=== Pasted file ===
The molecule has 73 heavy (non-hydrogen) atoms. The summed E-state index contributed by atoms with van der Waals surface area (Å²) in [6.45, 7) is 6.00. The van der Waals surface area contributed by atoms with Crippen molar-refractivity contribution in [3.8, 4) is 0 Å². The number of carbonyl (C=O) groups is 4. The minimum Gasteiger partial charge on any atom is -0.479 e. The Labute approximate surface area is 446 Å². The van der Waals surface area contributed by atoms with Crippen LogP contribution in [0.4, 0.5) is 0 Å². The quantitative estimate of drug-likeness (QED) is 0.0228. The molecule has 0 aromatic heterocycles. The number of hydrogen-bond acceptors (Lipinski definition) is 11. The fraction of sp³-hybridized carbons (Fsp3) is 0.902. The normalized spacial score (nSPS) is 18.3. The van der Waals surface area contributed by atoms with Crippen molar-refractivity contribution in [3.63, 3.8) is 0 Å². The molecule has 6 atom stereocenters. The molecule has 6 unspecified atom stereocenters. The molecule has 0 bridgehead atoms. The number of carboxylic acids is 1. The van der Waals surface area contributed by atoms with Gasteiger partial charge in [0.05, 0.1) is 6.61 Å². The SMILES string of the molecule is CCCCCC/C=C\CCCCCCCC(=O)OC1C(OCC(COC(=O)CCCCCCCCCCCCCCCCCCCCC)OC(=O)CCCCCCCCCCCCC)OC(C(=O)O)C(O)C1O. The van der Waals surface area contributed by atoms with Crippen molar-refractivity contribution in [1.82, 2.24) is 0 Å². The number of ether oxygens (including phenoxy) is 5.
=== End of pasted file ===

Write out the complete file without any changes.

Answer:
The molecule has 73 heavy (non-hydrogen) atoms. The summed E-state index contributed by atoms with van der Waals surface area (Å²) in [6.45, 7) is 6.00. The van der Waals surface area contributed by atoms with Crippen molar-refractivity contribution in [3.8, 4) is 0 Å². The number of carbonyl (C=O) groups is 4. The minimum Gasteiger partial charge on any atom is -0.479 e. The Labute approximate surface area is 446 Å². The van der Waals surface area contributed by atoms with Crippen LogP contribution in [0.4, 0.5) is 0 Å². The quantitative estimate of drug-likeness (QED) is 0.0228. The molecule has 0 aromatic heterocycles. The number of hydrogen-bond acceptors (Lipinski definition) is 11. The fraction of sp³-hybridized carbons (Fsp3) is 0.902. The normalized spacial score (nSPS) is 18.3. The van der Waals surface area contributed by atoms with Crippen molar-refractivity contribution in [3.63, 3.8) is 0 Å². The molecule has 6 atom stereocenters. The molecule has 6 unspecified atom stereocenters. The molecule has 0 bridgehead atoms. The number of carboxylic acids is 1. The van der Waals surface area contributed by atoms with Gasteiger partial charge in [0.05, 0.1) is 6.61 Å². The SMILES string of the molecule is CCCCCC/C=C\CCCCCCCC(=O)OC1C(OCC(COC(=O)CCCCCCCCCCCCCCCCCCCCC)OC(=O)CCCCCCCCCCCCC)OC(C(=O)O)C(O)C1O. The van der Waals surface area contributed by atoms with Crippen molar-refractivity contribution in [1.82, 2.24) is 0 Å². The number of ether oxygens (including phenoxy) is 5.